3 Indian apps with different approaches to ensuring peace of mind


The rise of mental health apps in India: Indian products like Evolve, ‘being’ and ‘jumpminds.AI’ are slowly making a breakthrough in the market with increasing user engagement and growth

When it comes to apps for mental health, Indian products like Evolve, ‘being’ and ‘jumpminds.AI’ are slowly making a breakthrough in the market with increasing user engagement and growth. All three apps were ranked among the top in Google Play’s ‘Best of’ Awards for 2021 thanks to growth fuelled by pandemic anxiety.

Anshul Kamath, Evolve’s founder, agrees that awareness about mental health has gone up significantly during the pandemic. “Earlier, mental health used to be seen as something synonymous with mental illness such as depression. However, today everyone realises that just like we focus on our physical health, we also need to take care of our mental health regularly,” he told indianexpress.com over an email interaction.

Varun Gandhi, Co-Founder and CEO at ‘being’, quantifies the spike by saying that “more than 100,000 new users joined from April to December 2021”, most of it organically.

Kamath credits Google Play for the success too. He says they have also run close to 60 alpha and beta test experiments on the Play Store over the last six months to understand their users better. Gandhi concurs that being featured on ‘Google Play’s collections’ helped boost their growth for them.

The pandemic also meant that the usage and time spent on these apps increased. All three apps claim they saw an uptick even as the third wave began in December. For Evolve average time users spent on the app also went up, while ‘being’ claims the growth has continued well into January 2022.

Different approaches

All three apps have a different approach. Evolve helps users with their mental well-being through interactive content based on Cognitive Behavioural Therapy (CBT). Users can work on a specific problem they face using the app. It has close to 100,000 users from across the world and relies on a freemium model with a mix of free and premium elements. Some of the content is free forever, though it also offers an annual and monthly subscription.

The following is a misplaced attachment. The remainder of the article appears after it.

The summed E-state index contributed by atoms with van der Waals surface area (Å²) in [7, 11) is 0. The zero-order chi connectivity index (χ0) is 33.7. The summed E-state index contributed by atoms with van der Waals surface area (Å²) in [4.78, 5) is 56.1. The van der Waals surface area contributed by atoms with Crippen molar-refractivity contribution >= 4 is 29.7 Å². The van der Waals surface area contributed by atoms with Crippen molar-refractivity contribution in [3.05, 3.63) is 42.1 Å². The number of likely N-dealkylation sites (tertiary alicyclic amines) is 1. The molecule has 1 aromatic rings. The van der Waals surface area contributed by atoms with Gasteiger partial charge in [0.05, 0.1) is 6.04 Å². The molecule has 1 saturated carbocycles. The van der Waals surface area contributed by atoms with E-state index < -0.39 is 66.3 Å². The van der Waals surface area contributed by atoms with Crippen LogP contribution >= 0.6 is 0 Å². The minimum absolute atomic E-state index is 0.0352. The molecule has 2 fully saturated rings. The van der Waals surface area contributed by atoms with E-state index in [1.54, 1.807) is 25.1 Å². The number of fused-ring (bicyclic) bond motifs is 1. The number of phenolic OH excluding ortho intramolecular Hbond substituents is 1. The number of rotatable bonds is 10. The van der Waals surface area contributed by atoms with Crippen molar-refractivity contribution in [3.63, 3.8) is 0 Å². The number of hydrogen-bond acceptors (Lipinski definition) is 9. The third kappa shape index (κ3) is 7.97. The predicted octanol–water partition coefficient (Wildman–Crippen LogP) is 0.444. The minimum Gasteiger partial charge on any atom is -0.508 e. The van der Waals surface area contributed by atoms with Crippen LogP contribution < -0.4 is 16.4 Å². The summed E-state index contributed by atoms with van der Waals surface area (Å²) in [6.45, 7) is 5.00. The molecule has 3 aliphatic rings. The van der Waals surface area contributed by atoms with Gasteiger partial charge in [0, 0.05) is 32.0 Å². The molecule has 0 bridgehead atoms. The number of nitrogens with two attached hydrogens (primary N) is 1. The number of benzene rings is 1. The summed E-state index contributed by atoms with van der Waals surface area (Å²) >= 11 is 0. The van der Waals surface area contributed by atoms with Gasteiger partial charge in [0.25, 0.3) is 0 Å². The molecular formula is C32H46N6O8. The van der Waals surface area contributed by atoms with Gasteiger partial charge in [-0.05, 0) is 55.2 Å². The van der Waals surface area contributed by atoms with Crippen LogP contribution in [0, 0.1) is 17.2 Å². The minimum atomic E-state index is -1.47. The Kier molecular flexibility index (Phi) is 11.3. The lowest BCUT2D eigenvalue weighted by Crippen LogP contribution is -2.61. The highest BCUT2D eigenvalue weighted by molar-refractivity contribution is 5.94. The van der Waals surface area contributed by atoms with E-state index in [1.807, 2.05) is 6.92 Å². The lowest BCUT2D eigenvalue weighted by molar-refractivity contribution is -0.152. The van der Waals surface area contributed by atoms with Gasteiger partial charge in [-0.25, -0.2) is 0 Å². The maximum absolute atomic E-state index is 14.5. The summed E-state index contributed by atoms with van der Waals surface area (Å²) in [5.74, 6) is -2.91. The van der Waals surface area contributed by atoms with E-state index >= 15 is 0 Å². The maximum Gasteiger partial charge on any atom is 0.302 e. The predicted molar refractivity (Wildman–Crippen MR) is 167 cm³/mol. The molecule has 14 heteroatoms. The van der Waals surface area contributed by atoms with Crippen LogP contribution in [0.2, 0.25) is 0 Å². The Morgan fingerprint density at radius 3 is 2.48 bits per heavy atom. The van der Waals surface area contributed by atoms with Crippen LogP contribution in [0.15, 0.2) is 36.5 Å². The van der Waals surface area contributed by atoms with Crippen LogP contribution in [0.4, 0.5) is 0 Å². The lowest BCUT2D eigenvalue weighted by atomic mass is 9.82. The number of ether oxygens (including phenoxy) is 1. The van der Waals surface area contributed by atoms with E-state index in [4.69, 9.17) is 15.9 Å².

“Someone going through a breakup or a burnout has sessions contextualised to the specific problem they are facing. These virtual sessions are interactive and designed to simulate how a therapist or a life coach would work with them in person. Apart from this, users can also do bite-sized practices every day for their daily self-care and mental wellbeing,” Kamath explained. The app has a proprietary interactive interface, designed to simulate in-person sessions conducted by a therapist or a life coach.

Meanwhile, the jumpingMinds.ai (jM) app, which is entirely free to access, is designed more for the everyday stress that users face. It is more about users finding and talking to their peers about common problems. “Unlike the majority of players who employ a therapy-first strategy, jumpingMinds has adopted a user-first approach to make wellness easy, accessible, and fun. It’s a first-of-its-kind community platform empowered by deep technology that offers an anonymous safe space,” Ariba Khan, the founder and CEO of Jumping Minds said.

Khan claims 75 per cent of the people who reached out to the app felt better after a single conversation. About the ‘The Friends Therapy’ approach they take, she explains that one of the challenges with mental health and wellness is the low user retention along with the high stigma and lack of mental health professionals. The idea of the app is to create “an interactive, secure and empathetic network of friends” who will listen to the user and support them.